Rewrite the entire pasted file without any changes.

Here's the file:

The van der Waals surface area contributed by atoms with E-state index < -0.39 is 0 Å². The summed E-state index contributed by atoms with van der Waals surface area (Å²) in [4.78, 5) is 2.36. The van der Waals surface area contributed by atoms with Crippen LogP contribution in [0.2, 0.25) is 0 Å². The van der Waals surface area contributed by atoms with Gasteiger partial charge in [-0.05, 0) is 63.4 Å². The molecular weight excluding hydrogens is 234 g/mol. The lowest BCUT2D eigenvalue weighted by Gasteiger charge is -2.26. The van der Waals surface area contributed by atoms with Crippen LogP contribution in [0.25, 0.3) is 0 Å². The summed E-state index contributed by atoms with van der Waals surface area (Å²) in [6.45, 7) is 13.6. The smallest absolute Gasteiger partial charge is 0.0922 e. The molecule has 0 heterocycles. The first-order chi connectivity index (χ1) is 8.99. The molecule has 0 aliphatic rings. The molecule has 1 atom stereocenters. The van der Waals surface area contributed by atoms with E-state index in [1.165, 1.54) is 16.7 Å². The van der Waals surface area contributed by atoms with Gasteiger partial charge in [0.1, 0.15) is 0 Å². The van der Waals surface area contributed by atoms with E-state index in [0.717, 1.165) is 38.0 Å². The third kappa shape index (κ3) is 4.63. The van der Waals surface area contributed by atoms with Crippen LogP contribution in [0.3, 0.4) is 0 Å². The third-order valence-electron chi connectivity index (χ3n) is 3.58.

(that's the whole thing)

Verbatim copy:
The van der Waals surface area contributed by atoms with E-state index < -0.39 is 0 Å². The summed E-state index contributed by atoms with van der Waals surface area (Å²) in [4.78, 5) is 2.36. The van der Waals surface area contributed by atoms with Crippen LogP contribution in [0.2, 0.25) is 0 Å². The van der Waals surface area contributed by atoms with Gasteiger partial charge in [-0.05, 0) is 63.4 Å². The molecular weight excluding hydrogens is 234 g/mol. The lowest BCUT2D eigenvalue weighted by Gasteiger charge is -2.26. The van der Waals surface area contributed by atoms with Crippen LogP contribution in [0.25, 0.3) is 0 Å². The summed E-state index contributed by atoms with van der Waals surface area (Å²) in [6.45, 7) is 13.6. The smallest absolute Gasteiger partial charge is 0.0922 e. The molecule has 0 heterocycles. The first-order chi connectivity index (χ1) is 8.99. The molecule has 0 aliphatic rings. The molecule has 1 atom stereocenters. The van der Waals surface area contributed by atoms with E-state index in [1.165, 1.54) is 16.7 Å². The van der Waals surface area contributed by atoms with Gasteiger partial charge in [0.1, 0.15) is 0 Å². The van der Waals surface area contributed by atoms with E-state index in [0.717, 1.165) is 38.0 Å². The third kappa shape index (κ3) is 4.63. The van der Waals surface area contributed by atoms with Crippen LogP contribution in [0.3, 0.4) is 0 Å². The third-order valence-electron chi connectivity index (χ3n) is 3.58.